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In the wake of the federal government’s decision to ban single-use plastic items (SUI) in Canada by 2021, a new study has revealed just how much single-use plastic Metro Vancouver residents use, and ultimately throw in the trash.
According to the study, a total of 1.16 billion items ended up in Metro Vancouver landfills last year alone.
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Of these items, “plastic-lined paper hot cups” — aka coffee cups — were the most common SUI found in the study, and accounted for 60% of all the samples sorted.
This was followed by plastic takeout containers and plastic straws, which were found “in 48 of 97 samples.”
The total amount of trash also included over 250 million shopping bags – both paper and plastic – the study found.
Single-use plastic ban on the horizon
Last month, Prime Minister Justin Trudeau announced that his government intends to ban single-use plastics by the year 2021.
Banned items could be replaced with re-usable alternatives or disposable biodegradable products such as paper straws and plant-made food containers.
The move follows a plan by the European Union to ban single-use plastic cutlery, straws, sticks, plastic bags, and cotton swabs.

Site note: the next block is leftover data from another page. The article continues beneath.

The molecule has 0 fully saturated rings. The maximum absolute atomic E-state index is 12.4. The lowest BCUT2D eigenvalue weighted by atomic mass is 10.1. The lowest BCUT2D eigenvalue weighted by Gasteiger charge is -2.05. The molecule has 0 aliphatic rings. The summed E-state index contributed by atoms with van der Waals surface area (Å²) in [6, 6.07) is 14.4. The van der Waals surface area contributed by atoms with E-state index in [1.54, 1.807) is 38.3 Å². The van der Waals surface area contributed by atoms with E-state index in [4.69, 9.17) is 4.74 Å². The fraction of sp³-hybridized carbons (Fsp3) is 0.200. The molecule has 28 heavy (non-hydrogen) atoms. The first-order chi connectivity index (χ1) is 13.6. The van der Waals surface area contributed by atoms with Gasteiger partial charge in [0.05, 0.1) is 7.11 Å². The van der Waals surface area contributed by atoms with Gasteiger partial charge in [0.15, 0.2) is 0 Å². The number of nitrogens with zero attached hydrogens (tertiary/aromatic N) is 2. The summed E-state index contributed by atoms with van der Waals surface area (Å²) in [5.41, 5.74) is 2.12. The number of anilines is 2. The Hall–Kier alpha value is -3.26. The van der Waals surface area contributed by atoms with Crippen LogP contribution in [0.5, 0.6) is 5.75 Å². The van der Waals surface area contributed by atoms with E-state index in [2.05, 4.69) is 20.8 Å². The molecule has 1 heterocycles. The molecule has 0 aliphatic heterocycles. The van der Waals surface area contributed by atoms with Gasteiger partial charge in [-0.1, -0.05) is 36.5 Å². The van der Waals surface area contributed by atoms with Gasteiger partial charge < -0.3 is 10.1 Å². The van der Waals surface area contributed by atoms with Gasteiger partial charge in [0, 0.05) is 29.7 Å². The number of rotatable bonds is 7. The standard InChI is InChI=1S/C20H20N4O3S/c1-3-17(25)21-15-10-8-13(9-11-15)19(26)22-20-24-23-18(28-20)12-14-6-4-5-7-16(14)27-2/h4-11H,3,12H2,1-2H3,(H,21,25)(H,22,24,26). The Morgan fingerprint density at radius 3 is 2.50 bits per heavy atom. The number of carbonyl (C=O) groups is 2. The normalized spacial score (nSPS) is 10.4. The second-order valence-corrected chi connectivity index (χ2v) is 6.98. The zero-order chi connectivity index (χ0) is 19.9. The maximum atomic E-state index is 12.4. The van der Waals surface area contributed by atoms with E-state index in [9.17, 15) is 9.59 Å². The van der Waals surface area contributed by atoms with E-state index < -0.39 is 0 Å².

“Canadians know first-hand the impacts of plastic pollution, and are tired of seeing their beaches, parks, streets, and shorelines littered with plastic waste,” said Trudeau. “We owe it to our kids to keep the environment clean and safe for generations to come.”
And earlier this week, the City of Vancouver announced it was launching a public survey for people to provide their input on a possible ban on plastic bags.
Residents of Vancouver, along with businesses and non-profit institutions, are being invited to share their perspectives via this online survey about whether the City should ban plastic bags, or charge fees on paper and reusable bags, similar to the City of Victoria.
The survey comes as part of the city’s Single-Use Item Reduction Strategy, a motion approved by the council in June 2018. It was passed after consulting with over 8,000 residents and businesses, in an effort to find a local approach to reducing the impact and usage of non-biodegradable, disposable bags, utensils, and containers.
Vancouver sees around two million plastic shopping bags being disposed as garbage every week, out of which 3% end up as shore litter, while another 2% end up as litter on streets and public spaces.
Plastic can take anywhere from 10 to 10,000 years to decompose, and even then it only breaks down into smaller plastic pieces, causing micro-plastic pollution.